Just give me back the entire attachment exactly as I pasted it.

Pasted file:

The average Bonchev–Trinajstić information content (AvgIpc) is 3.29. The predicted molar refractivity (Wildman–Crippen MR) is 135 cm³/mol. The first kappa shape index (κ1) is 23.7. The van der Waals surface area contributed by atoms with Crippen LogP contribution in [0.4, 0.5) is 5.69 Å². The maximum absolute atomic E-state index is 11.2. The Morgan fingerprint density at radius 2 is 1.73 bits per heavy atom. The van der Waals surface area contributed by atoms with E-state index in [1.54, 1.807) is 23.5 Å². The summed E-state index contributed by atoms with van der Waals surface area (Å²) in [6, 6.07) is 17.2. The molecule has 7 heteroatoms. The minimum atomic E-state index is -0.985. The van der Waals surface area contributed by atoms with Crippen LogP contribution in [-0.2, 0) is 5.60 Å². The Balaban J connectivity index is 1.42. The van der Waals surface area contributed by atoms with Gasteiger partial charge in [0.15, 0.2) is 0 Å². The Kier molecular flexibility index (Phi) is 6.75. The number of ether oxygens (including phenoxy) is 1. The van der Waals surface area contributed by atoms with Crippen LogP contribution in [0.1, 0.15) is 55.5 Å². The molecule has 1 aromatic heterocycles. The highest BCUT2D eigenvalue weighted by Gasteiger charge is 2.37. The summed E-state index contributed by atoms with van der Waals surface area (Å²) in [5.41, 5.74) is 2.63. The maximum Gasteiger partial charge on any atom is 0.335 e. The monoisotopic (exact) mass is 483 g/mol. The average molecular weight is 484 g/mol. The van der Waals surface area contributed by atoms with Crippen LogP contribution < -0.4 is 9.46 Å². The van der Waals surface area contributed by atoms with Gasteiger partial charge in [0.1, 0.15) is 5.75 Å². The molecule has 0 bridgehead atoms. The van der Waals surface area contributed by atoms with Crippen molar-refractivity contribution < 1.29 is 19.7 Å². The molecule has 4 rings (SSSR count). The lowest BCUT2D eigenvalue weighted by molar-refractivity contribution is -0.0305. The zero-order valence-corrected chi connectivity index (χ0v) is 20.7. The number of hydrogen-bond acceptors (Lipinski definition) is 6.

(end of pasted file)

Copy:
The average Bonchev–Trinajstić information content (AvgIpc) is 3.29. The predicted molar refractivity (Wildman–Crippen MR) is 135 cm³/mol. The first kappa shape index (κ1) is 23.7. The van der Waals surface area contributed by atoms with Crippen LogP contribution in [0.4, 0.5) is 5.69 Å². The maximum absolute atomic E-state index is 11.2. The Morgan fingerprint density at radius 2 is 1.73 bits per heavy atom. The van der Waals surface area contributed by atoms with E-state index in [1.54, 1.807) is 23.5 Å². The summed E-state index contributed by atoms with van der Waals surface area (Å²) in [6, 6.07) is 17.2. The molecule has 7 heteroatoms. The minimum atomic E-state index is -0.985. The van der Waals surface area contributed by atoms with Crippen LogP contribution in [-0.2, 0) is 5.60 Å². The Balaban J connectivity index is 1.42. The van der Waals surface area contributed by atoms with Gasteiger partial charge in [0.15, 0.2) is 0 Å². The Kier molecular flexibility index (Phi) is 6.75. The number of ether oxygens (including phenoxy) is 1. The van der Waals surface area contributed by atoms with Crippen LogP contribution in [0.1, 0.15) is 55.5 Å². The molecule has 1 aromatic heterocycles. The highest BCUT2D eigenvalue weighted by Gasteiger charge is 2.37. The summed E-state index contributed by atoms with van der Waals surface area (Å²) in [5.41, 5.74) is 2.63. The maximum Gasteiger partial charge on any atom is 0.335 e. The monoisotopic (exact) mass is 483 g/mol. The average molecular weight is 484 g/mol. The van der Waals surface area contributed by atoms with Crippen LogP contribution < -0.4 is 9.46 Å². The van der Waals surface area contributed by atoms with Gasteiger partial charge in [0.1, 0.15) is 5.75 Å². The molecule has 0 bridgehead atoms. The van der Waals surface area contributed by atoms with Crippen molar-refractivity contribution < 1.29 is 19.7 Å². The molecule has 4 rings (SSSR count). The lowest BCUT2D eigenvalue weighted by molar-refractivity contribution is -0.0305. The zero-order valence-corrected chi connectivity index (χ0v) is 20.7. The number of hydrogen-bond acceptors (Lipinski definition) is 6.